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YanYin Canon II – 5-Way Biologic Dynamic Sound

YanYin Canon II – 5-Way Biologic Dynamic Sound

YanYin Canon II is a $379 USD IEM with 5 drivers in total, and the title of our review is not a bad translation, but comes from the official description of the Canon II. This midrange IEM comes with one Biological Dynamic Driver and 4 Balanced Armatures, 2 Tuning Switches and 4 Sounds in total. The version we’re reviewing today comes with a 3.5mm single ended cable, and has a beautiful shell design, so we will compare the Canon II to other high-quality midrange IEMs, including Moondrop Blessing 3 (319 USD), HIDIZS MS5 (399 USD), and Westone Audio MACH 40 (600 USD). 



YanYin is a new company in my roster of reviews, but it seems that they already have a wide selection of IEMs, starting with entry-level options, all the way to some proper flagships. I am actually looking forward to reviewing more than just the Canon II, as the package quality, price / performance ratio, and overall quality of the products from this first experience has been rather excellent. As an Amazon Influencer, I earn from qualifying purchases, and using the purchase links in my reviews helps me maintain this website and YouTube channel. Although Yanyin is a Chifi company (Chinese company producing HIFI products), they are available for purchase on multiple channels, and you should try to stick with the one you feel safest with.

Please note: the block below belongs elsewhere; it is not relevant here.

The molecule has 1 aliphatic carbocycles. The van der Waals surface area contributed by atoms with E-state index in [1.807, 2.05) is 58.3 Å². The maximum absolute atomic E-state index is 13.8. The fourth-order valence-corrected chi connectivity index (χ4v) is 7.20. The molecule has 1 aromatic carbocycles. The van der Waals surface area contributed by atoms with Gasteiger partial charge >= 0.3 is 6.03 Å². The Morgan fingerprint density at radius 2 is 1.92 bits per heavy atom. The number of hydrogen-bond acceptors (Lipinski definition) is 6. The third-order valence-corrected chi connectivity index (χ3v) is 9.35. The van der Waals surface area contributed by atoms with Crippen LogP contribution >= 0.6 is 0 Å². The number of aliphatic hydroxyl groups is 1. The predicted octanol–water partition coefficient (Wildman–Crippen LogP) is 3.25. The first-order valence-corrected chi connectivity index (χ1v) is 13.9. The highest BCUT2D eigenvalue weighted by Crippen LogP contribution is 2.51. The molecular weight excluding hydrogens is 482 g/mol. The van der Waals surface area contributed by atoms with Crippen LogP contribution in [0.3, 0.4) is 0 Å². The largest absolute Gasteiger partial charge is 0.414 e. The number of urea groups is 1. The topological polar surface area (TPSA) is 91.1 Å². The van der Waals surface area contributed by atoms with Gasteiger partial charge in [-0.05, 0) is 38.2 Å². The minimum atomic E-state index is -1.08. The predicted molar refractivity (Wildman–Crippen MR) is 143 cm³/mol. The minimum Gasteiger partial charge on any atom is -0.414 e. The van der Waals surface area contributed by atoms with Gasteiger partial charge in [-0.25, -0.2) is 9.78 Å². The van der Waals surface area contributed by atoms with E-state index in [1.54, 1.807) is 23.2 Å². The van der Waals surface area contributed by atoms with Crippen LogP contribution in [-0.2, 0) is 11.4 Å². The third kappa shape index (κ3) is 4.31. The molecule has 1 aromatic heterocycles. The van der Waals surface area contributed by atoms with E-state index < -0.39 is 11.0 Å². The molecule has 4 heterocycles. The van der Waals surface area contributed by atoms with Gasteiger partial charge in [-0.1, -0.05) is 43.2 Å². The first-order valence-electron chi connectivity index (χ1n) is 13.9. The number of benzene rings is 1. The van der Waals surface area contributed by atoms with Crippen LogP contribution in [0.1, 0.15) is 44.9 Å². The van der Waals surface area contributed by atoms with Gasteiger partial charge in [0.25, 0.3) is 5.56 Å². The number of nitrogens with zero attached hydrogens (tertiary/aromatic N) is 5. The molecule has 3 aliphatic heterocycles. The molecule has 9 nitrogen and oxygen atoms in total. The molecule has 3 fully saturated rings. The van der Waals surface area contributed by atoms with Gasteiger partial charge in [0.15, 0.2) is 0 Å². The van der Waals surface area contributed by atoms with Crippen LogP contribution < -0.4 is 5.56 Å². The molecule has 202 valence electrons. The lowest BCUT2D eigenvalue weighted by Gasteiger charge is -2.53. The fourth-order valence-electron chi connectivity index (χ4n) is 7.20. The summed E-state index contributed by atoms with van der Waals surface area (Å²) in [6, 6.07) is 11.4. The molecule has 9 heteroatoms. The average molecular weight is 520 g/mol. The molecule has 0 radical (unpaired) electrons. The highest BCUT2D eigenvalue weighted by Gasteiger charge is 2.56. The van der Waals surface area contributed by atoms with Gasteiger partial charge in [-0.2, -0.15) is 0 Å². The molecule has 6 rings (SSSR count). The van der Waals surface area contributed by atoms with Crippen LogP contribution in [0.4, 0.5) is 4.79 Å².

I’d like to thank YanYin for providing the sample for this review, in exchange for my honest opinion. This review is a description of my personal experience, and Audiophile-Heaven doesn’t have an affiliation with Yanyin beyond the review you’re reading today. 


Product Link

You can grab one from www.amazon.com here: https://amzn.to/4bynTHX

If you’re in the UK, you can grab one from www.amazon.co.uk here: https://amzn.to/3Sv7cEs

And if you’re from Europe, you can grab one from www.amazon.de here: https://amzn.to/3UErvCd


Build Quality/Aesthetics/Fit/Comfort